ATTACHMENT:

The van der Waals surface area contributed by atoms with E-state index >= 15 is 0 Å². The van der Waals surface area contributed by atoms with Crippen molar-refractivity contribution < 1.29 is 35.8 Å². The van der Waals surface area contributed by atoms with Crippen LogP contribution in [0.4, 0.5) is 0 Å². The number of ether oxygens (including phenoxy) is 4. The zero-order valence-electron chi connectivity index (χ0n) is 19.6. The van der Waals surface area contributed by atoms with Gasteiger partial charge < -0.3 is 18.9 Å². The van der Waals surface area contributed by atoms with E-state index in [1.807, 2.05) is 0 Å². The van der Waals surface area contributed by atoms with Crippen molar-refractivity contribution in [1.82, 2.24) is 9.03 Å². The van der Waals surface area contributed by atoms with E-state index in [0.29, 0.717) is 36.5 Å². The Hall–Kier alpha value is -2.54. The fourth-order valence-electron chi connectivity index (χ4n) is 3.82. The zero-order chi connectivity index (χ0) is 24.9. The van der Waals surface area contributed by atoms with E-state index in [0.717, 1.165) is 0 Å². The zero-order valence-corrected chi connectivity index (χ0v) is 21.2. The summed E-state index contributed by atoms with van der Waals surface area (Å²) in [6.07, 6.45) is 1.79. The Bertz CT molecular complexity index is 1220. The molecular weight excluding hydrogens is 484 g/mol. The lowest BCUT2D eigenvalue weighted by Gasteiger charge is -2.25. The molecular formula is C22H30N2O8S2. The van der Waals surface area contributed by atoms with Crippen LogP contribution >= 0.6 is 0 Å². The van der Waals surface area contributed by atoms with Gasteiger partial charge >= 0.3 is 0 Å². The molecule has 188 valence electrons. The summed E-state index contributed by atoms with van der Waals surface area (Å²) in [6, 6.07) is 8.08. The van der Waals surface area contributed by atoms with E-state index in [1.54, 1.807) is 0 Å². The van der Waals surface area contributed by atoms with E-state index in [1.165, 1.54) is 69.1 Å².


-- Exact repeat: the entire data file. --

The van der Waals surface area contributed by atoms with E-state index >= 15 is 0 Å². The van der Waals surface area contributed by atoms with Crippen molar-refractivity contribution < 1.29 is 35.8 Å². The van der Waals surface area contributed by atoms with Crippen LogP contribution in [0.4, 0.5) is 0 Å². The number of ether oxygens (including phenoxy) is 4. The zero-order valence-electron chi connectivity index (χ0n) is 19.6. The van der Waals surface area contributed by atoms with Gasteiger partial charge < -0.3 is 18.9 Å². The van der Waals surface area contributed by atoms with E-state index in [1.807, 2.05) is 0 Å². The van der Waals surface area contributed by atoms with Crippen molar-refractivity contribution in [1.82, 2.24) is 9.03 Å². The van der Waals surface area contributed by atoms with E-state index in [0.29, 0.717) is 36.5 Å². The Hall–Kier alpha value is -2.54. The fourth-order valence-electron chi connectivity index (χ4n) is 3.82. The zero-order chi connectivity index (χ0) is 24.9. The van der Waals surface area contributed by atoms with E-state index in [0.717, 1.165) is 0 Å². The zero-order valence-corrected chi connectivity index (χ0v) is 21.2. The summed E-state index contributed by atoms with van der Waals surface area (Å²) in [6.07, 6.45) is 1.79. The Bertz CT molecular complexity index is 1220. The molecular weight excluding hydrogens is 484 g/mol. The lowest BCUT2D eigenvalue weighted by Gasteiger charge is -2.25. The molecular formula is C22H30N2O8S2. The van der Waals surface area contributed by atoms with Crippen LogP contribution >= 0.6 is 0 Å². The van der Waals surface area contributed by atoms with Gasteiger partial charge >= 0.3 is 0 Å². The molecule has 188 valence electrons. The summed E-state index contributed by atoms with van der Waals surface area (Å²) in [6, 6.07) is 8.08. The van der Waals surface area contributed by atoms with E-state index in [1.54, 1.807) is 0 Å². The van der Waals surface area contributed by atoms with E-state index in [1.165, 1.54) is 69.1 Å².